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Sunday, December 22, 2013

Debunking myths about debt consolidation

Debt consolidation myths
Debt consolidation helps pay off debt and improve credit
By Gale Newell

Needless to say, money and finances are a couple of the scarier issues adults are forced to face, not to mention the mass confusion that commonly comes along with these issues. When it comes to getting your finances in order, the complicated agreements and regional variations frequently lead to mounting stress and the last thing anyone needs are waves of ambiguous and misguided information.

Frequently, when many people find themselves stuck in that ever-sinking hole, turning to debt consolidation can prove to be an excellent strategy for financial redemption. However, while taking out a series of debt consolidation loans can often prove to be the best option, it is also one of the most misunderstood methods of money management there is.

When opting to consolidate one’s debt, most people immediately jump straight into finding a debt consolidation firm with the hopes that all their financial woes will magically disappear. Finding a debt relief program that suits your needs is of the utmost necessity, however one must first understand the debt consolidation process. While there are a number of myths surrounding consolidation loans, here are a couple explanations to help clear up some of the common misconceptions.

Myth #1: Debt consolidation = Debt settlement

Whereas many people see the terms “debt consolidation” and “debt settlement” as interchangeable, the two are in fact very different.

Debt settlement is a strategy in which the individual in debt and the creditor agree on a reduced balance that will, as implied, “settle” the debt. Although the individual is allowed to settle their debt at a reduced amount, there is a significant penalty imposed on the debtor’s credit report that can often lead to future financial obstacles.

On the other hand, debt consolidation avoids those credit score penalties because the debtor is repaying the full amount of his or her debt. After packaging each individual debt into one lump sum, in other words consolidating one’s debt, interest rates are then adjusted, thus allowing for more workable monthly payments.

Myth #2: Debt consolidation can hurt my credit score

The truth is nearly everything can hurt your credit score. However, if done correctly, debt consolidation can help to improve your credit score as you pay off your debt.

Every time a debt is paid off in full, your credit score receives a little boost. Seeing as debt consolidation is simply the paying off of a series of smaller debts, your credit score can actually see significant improvement by opting to go with this strategy.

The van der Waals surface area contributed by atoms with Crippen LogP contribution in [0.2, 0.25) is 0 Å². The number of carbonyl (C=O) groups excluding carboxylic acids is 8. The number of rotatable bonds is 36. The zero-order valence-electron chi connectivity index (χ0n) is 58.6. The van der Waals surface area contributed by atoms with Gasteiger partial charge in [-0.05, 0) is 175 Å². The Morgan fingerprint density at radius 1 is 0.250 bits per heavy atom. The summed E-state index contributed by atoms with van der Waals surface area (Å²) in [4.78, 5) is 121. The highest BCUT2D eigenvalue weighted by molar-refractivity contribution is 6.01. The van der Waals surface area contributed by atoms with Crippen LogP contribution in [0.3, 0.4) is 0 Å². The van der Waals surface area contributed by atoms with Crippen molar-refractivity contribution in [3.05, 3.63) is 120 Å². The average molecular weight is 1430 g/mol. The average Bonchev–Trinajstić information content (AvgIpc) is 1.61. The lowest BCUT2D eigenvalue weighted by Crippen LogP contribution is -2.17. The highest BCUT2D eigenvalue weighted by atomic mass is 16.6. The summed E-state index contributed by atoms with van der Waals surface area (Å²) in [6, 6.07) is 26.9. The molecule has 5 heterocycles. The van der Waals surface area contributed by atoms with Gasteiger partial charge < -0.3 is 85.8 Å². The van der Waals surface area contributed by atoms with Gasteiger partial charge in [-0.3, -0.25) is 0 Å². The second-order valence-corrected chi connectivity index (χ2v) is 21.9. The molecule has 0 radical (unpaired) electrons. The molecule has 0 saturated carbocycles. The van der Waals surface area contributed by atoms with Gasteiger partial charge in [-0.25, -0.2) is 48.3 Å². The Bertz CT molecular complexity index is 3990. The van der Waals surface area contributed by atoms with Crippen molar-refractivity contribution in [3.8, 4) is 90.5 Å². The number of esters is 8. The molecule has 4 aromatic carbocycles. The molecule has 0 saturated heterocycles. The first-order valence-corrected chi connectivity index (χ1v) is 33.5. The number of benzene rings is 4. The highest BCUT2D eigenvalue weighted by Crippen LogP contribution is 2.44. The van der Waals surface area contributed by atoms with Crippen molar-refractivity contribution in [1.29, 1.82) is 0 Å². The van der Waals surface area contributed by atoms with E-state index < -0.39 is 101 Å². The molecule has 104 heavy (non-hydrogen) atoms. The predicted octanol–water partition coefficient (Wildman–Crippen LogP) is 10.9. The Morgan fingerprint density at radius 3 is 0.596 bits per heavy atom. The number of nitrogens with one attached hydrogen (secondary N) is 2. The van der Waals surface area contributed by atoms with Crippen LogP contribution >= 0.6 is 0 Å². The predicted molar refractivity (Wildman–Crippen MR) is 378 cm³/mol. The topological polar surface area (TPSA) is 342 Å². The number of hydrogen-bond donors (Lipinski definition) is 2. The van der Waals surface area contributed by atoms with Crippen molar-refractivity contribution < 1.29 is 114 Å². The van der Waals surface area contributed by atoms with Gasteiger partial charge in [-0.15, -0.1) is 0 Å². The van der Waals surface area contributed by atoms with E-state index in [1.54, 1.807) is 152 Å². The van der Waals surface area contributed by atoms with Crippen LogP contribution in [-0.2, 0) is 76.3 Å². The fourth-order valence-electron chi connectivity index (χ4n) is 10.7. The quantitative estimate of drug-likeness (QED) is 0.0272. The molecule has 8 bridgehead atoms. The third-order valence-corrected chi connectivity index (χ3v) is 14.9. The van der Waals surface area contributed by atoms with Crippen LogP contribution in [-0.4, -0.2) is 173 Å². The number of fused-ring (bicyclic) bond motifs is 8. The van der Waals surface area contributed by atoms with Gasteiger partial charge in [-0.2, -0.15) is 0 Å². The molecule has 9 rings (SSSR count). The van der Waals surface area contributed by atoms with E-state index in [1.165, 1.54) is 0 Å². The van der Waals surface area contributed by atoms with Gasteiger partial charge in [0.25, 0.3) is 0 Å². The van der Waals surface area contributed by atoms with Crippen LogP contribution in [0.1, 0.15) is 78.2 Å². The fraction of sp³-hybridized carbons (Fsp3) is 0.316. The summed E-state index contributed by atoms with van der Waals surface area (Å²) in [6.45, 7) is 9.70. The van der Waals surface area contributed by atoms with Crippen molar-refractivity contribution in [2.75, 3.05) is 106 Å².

Myth #3: Debt consolidation only leads to more debt

Although technically debt consolidation is simply taking out a loan in order to pay off another, thus leading to more debt, it is important to remember that not all debt is the same. This is where interest rates become of the utmost importance.

In theory, the debt would take longer to pay off by making smaller monthly payments as opposed to larger ones. As I mentioned, it’s all about the interest rates. By decreasing the interest rates of your debt you are thus decreasing the pace at which the interest accumulates. Combined with making efficient monthly payments, as opposed to minimum payments, it is actually easier to pay off your debt sooner than following conventional methods.

Myth #4: Debt consolidation is only for people who don’t know how to manage their money

False! In my opinion this is the most ridiculous of all debt consolidation myths, as if such a strategy could be considered somewhat of a stigma. This couldn’t be further from the truth. In fact debt consolidation is a strategy that is very common amongst the highly-wealthy, as well as managing corporate finances.

Debt consolidation is simply the restructuring of one’s debt so as to make payment as easy and efficient as possible, specifically tailored to each individual’s needs. Regardless of one’s economic status, it is hard to believe anyone would choose to pass on the most advantageous plan. 

About the author: GaleNewell writes about the many aspects of debt and reviews top debt settlement companies. She believes consumers should be as informed as possible when looking into debt relief companies. On her down time, she loves going to sci-fi conventions and listening to Eddie Money.

Image license: Images Money, Creative Commons